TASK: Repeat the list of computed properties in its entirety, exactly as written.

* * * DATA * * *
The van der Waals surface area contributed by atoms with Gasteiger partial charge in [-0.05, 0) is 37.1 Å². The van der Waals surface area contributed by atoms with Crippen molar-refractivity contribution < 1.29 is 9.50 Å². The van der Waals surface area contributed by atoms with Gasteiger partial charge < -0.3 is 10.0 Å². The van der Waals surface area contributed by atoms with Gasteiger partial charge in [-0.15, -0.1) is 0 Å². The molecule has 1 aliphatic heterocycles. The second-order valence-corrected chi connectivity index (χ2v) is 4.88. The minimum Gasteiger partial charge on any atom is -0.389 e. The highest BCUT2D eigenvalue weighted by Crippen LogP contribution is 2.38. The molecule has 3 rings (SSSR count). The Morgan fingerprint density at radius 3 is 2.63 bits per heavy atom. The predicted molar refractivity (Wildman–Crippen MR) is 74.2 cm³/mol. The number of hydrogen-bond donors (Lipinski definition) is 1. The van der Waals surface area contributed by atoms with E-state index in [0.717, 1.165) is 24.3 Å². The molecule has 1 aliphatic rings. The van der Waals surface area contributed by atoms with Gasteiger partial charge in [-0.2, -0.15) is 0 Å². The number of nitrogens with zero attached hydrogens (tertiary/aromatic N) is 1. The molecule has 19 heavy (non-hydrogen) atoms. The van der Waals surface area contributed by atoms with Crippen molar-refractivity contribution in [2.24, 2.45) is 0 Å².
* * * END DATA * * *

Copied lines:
The van der Waals surface area contributed by atoms with Gasteiger partial charge in [-0.05, 0) is 37.1 Å². The van der Waals surface area contributed by atoms with Crippen molar-refractivity contribution < 1.29 is 9.50 Å². The van der Waals surface area contributed by atoms with Gasteiger partial charge < -0.3 is 10.0 Å². The van der Waals surface area contributed by atoms with Gasteiger partial charge in [-0.15, -0.1) is 0 Å². The molecule has 1 aliphatic heterocycles. The second-order valence-corrected chi connectivity index (χ2v) is 4.88. The minimum Gasteiger partial charge on any atom is -0.389 e. The highest BCUT2D eigenvalue weighted by Crippen LogP contribution is 2.38. The molecule has 3 rings (SSSR count). The Morgan fingerprint density at radius 3 is 2.63 bits per heavy atom. The predicted molar refractivity (Wildman–Crippen MR) is 74.2 cm³/mol. The number of hydrogen-bond donors (Lipinski definition) is 1. The van der Waals surface area contributed by atoms with E-state index in [0.717, 1.165) is 24.3 Å². The molecule has 1 aliphatic rings. The van der Waals surface area contributed by atoms with Gasteiger partial charge in [-0.2, -0.15) is 0 Å². The number of nitrogens with zero attached hydrogens (tertiary/aromatic N) is 1. The molecule has 19 heavy (non-hydrogen) atoms. The van der Waals surface area contributed by atoms with Crippen molar-refractivity contribution in [2.24, 2.45) is 0 Å².